The 1030A, which comprises 5/ of Genelec’s “basic” home-theater system, was originally designed as a near-field monitor for use in recording studios. (“Near field” means the speakers are placed close to the engineer’s ears, so he or she will hear only the direct sound from the speakers and not the reflected sound of the room they’re in.) In order to sound farther away than they actually are, near-field monitors usually have a less prominent midrange than floor-standing monitors, which often sound aggressively forward even from six feet away.
Each 1030A is hi-amplified and has its own electronic crossover. The internal amplifiers are (of course) solid state, and judging by how cool they are after three hours of use, they aren’t Class A. They are shock-mounted to isolate them from vibrations of the speaker enclosure, and there are back-panel controls for tweeter level (most effective at the highest frequencies), bass tilt (including one boost setting), and bass rolloff, each in 2 dB steps. That may sound like a pretty coarse adjustment step, but in reality when something sounds whacked out, a small amount of adjustment is usually not what’s needed.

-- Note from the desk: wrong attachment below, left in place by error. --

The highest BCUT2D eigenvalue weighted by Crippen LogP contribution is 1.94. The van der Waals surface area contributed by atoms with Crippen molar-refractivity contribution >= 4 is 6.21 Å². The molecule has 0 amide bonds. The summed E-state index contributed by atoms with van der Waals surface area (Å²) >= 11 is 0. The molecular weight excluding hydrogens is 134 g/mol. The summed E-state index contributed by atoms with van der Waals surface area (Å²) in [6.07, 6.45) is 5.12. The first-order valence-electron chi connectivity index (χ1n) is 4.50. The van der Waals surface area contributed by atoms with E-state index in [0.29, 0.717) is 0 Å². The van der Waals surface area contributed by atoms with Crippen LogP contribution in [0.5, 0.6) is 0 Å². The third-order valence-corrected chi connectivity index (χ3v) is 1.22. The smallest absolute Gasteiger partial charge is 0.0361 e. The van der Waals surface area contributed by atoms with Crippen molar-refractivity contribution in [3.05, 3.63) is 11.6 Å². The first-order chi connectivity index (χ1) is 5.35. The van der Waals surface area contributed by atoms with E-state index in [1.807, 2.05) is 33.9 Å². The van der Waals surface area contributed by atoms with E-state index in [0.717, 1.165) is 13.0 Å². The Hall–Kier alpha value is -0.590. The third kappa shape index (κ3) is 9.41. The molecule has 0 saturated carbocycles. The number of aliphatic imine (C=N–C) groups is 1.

You can make these speakers sound almost any way you want. You can also make them sound like hell if you’re not well acquainted with the sound of live music, so my advice is to leave all of them set to Flat unless you have an objective means of measuring what they’re doing in your room, such as a real-time frequency analyzer. After messing with all three controls for a few days early into my tests, I realized I’d ended up with them right where they started: at Flat. I never looked back.